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Canada’s Consumer Inflation Hits 5-Month High

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Canada’s Consumer Inflation Hits 5-Month High

Consumer prices in Canada rose at the fastest pace in five months, but still fell short of forecasts, as inflation continued to trend below historical standards.

The Consumer Price Index increased at an annual rate of 1.2 percent in December, after easing to 0.9 percent the previous month, Statistics Canada reported Friday. Economists at the Royal Bank of Canada called for 1.3 percent. On a monthly basis, consumer prices declined 0.2 percent. The so-called core measure, which excludes volatile goods such as food and energy, declined at a monthly rate of 0.4 percent.

Prices rose in six of the eight consumer categories. Transportation costs advanced at an annual rate of 2.1 percent, while shelter costs edged up 1.9 percent. The cost of rent increased 1.6 percent, while electricity rose 4.1 percent. Meanwhile, healthcare and related costs fell 0.4 percent in the 12 months to December.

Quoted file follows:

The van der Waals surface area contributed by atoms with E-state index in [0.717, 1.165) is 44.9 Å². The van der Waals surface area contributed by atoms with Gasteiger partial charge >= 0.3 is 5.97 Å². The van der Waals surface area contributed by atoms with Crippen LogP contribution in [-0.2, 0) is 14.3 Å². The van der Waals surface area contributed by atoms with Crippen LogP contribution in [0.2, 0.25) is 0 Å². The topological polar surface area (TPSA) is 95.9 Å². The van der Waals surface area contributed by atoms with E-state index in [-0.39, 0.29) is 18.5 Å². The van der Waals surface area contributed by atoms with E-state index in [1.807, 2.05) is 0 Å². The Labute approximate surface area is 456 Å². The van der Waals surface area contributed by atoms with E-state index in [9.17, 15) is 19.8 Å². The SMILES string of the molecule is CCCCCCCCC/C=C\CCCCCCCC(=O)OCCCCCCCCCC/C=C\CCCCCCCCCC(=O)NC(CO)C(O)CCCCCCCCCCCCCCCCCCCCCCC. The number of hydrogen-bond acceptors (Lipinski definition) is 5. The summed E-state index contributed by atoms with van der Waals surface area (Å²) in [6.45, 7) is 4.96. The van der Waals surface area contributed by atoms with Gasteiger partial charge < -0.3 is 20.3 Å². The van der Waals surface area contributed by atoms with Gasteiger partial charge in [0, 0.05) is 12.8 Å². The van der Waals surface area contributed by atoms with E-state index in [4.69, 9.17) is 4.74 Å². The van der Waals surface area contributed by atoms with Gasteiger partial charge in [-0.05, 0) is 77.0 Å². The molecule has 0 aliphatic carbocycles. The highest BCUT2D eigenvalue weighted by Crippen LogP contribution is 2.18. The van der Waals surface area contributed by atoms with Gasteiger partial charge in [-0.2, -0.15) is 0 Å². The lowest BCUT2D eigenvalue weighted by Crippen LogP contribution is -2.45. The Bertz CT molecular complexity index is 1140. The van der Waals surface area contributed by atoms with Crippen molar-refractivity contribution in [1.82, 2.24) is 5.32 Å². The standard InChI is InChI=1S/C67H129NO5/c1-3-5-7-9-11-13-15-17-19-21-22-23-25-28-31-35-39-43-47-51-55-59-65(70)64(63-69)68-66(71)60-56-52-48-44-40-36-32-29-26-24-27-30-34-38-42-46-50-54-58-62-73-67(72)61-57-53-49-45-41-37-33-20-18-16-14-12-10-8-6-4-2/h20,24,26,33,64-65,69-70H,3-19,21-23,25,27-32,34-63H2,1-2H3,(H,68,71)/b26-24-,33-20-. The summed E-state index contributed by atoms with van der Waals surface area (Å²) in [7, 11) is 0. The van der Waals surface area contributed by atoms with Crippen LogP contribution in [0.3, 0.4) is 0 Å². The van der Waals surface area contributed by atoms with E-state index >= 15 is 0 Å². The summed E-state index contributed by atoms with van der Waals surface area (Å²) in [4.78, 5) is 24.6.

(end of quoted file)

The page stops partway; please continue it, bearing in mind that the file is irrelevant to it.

Gasoline was the biggest factor driving up consumer prices in December, official data showed. Gasoline prices advanced at an annual rate of 4.7 percent, following a 0.4 percent gain in November.

The Bank of Canada has made inflation its primary concern, according to the latest rate decision released Wednesday. December marked the 20th consecutive month annual inflation was below the BOC’s target threshold of 2 percent.

According to the BOC’s official statement, “inflation is expected to remain well below target for some time, and therefore the downside risk to inflation has grown in importance.” At the same time, “The path for inflation is now expected to be lower than previously anticipated for most of the projection period.”

The BOC’s lending rate has been left unchanged since September 2010.

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